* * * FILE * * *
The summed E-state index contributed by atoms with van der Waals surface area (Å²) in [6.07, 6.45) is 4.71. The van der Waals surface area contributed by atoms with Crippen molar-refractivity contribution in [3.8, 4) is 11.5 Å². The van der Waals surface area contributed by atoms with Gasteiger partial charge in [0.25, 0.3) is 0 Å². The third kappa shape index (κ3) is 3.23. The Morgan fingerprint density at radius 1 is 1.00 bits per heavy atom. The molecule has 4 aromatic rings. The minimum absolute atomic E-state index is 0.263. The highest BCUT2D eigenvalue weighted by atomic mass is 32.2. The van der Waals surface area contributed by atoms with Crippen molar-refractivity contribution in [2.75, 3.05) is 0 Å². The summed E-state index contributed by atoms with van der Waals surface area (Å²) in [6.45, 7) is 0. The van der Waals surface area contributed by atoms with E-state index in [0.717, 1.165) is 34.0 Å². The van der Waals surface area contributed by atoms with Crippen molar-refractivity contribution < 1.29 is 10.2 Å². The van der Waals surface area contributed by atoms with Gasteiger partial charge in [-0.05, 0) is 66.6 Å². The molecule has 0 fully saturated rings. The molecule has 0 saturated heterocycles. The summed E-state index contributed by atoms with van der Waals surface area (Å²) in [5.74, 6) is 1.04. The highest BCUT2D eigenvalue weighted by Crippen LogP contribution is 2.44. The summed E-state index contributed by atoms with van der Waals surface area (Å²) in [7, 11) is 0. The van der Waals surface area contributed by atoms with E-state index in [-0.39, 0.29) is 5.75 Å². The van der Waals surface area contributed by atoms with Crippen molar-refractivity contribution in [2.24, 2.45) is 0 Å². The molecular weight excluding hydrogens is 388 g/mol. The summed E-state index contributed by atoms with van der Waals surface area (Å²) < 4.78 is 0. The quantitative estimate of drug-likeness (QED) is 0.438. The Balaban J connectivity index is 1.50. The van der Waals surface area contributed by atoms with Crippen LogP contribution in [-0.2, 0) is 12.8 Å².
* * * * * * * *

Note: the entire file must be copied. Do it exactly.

The summed E-state index contributed by atoms with van der Waals surface area (Å²) in [6.07, 6.45) is 4.71. The van der Waals surface area contributed by atoms with Crippen molar-refractivity contribution in [3.8, 4) is 11.5 Å². The van der Waals surface area contributed by atoms with Gasteiger partial charge in [0.25, 0.3) is 0 Å². The third kappa shape index (κ3) is 3.23. The Morgan fingerprint density at radius 1 is 1.00 bits per heavy atom. The molecule has 4 aromatic rings. The minimum absolute atomic E-state index is 0.263. The highest BCUT2D eigenvalue weighted by atomic mass is 32.2. The van der Waals surface area contributed by atoms with Crippen molar-refractivity contribution in [2.75, 3.05) is 0 Å². The summed E-state index contributed by atoms with van der Waals surface area (Å²) in [6.45, 7) is 0. The van der Waals surface area contributed by atoms with E-state index in [0.717, 1.165) is 34.0 Å². The van der Waals surface area contributed by atoms with Crippen molar-refractivity contribution < 1.29 is 10.2 Å². The van der Waals surface area contributed by atoms with Gasteiger partial charge in [-0.05, 0) is 66.6 Å². The molecule has 0 fully saturated rings. The molecule has 0 saturated heterocycles. The summed E-state index contributed by atoms with van der Waals surface area (Å²) in [5.74, 6) is 1.04. The highest BCUT2D eigenvalue weighted by Crippen LogP contribution is 2.44. The summed E-state index contributed by atoms with van der Waals surface area (Å²) in [7, 11) is 0. The van der Waals surface area contributed by atoms with E-state index in [-0.39, 0.29) is 5.75 Å². The van der Waals surface area contributed by atoms with Crippen molar-refractivity contribution in [2.24, 2.45) is 0 Å². The molecular weight excluding hydrogens is 388 g/mol. The summed E-state index contributed by atoms with van der Waals surface area (Å²) < 4.78 is 0. The quantitative estimate of drug-likeness (QED) is 0.438. The Balaban J connectivity index is 1.50. The van der Waals surface area contributed by atoms with Crippen LogP contribution in [-0.2, 0) is 12.8 Å².